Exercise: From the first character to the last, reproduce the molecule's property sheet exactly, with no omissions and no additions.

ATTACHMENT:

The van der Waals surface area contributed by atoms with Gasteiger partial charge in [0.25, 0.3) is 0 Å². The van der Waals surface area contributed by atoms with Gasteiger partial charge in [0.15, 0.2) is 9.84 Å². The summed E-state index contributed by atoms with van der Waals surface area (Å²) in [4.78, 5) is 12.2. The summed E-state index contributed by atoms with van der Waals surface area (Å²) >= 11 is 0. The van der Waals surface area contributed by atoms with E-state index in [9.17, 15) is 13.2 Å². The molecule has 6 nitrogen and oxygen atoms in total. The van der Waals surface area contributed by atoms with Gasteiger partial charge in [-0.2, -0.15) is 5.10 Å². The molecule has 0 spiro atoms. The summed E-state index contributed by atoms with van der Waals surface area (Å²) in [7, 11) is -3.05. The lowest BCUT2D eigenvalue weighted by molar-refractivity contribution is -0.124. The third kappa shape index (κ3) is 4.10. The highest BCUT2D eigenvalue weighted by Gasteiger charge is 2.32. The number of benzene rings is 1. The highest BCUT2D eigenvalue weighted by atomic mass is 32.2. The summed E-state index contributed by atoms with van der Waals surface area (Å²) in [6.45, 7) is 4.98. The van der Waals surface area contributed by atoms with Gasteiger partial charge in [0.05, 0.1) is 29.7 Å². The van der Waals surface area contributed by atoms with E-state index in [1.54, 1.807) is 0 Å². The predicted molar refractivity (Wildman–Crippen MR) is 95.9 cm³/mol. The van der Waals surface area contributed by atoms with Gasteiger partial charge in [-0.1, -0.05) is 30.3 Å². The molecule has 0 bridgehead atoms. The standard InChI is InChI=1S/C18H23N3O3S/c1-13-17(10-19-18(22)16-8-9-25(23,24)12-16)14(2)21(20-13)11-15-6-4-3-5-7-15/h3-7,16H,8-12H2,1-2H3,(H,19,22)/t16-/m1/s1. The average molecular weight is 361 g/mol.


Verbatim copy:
The van der Waals surface area contributed by atoms with Gasteiger partial charge in [0.25, 0.3) is 0 Å². The van der Waals surface area contributed by atoms with Gasteiger partial charge in [0.15, 0.2) is 9.84 Å². The summed E-state index contributed by atoms with van der Waals surface area (Å²) in [4.78, 5) is 12.2. The summed E-state index contributed by atoms with van der Waals surface area (Å²) >= 11 is 0. The van der Waals surface area contributed by atoms with E-state index in [9.17, 15) is 13.2 Å². The molecule has 6 nitrogen and oxygen atoms in total. The van der Waals surface area contributed by atoms with Gasteiger partial charge in [-0.2, -0.15) is 5.10 Å². The molecule has 0 spiro atoms. The summed E-state index contributed by atoms with van der Waals surface area (Å²) in [7, 11) is -3.05. The lowest BCUT2D eigenvalue weighted by molar-refractivity contribution is -0.124. The third kappa shape index (κ3) is 4.10. The highest BCUT2D eigenvalue weighted by Gasteiger charge is 2.32. The number of benzene rings is 1. The highest BCUT2D eigenvalue weighted by atomic mass is 32.2. The summed E-state index contributed by atoms with van der Waals surface area (Å²) in [6.45, 7) is 4.98. The van der Waals surface area contributed by atoms with Gasteiger partial charge in [0.05, 0.1) is 29.7 Å². The van der Waals surface area contributed by atoms with E-state index in [1.54, 1.807) is 0 Å². The predicted molar refractivity (Wildman–Crippen MR) is 95.9 cm³/mol. The van der Waals surface area contributed by atoms with Gasteiger partial charge in [-0.1, -0.05) is 30.3 Å². The molecule has 0 bridgehead atoms. The standard InChI is InChI=1S/C18H23N3O3S/c1-13-17(10-19-18(22)16-8-9-25(23,24)12-16)14(2)21(20-13)11-15-6-4-3-5-7-15/h3-7,16H,8-12H2,1-2H3,(H,19,22)/t16-/m1/s1. The average molecular weight is 361 g/mol.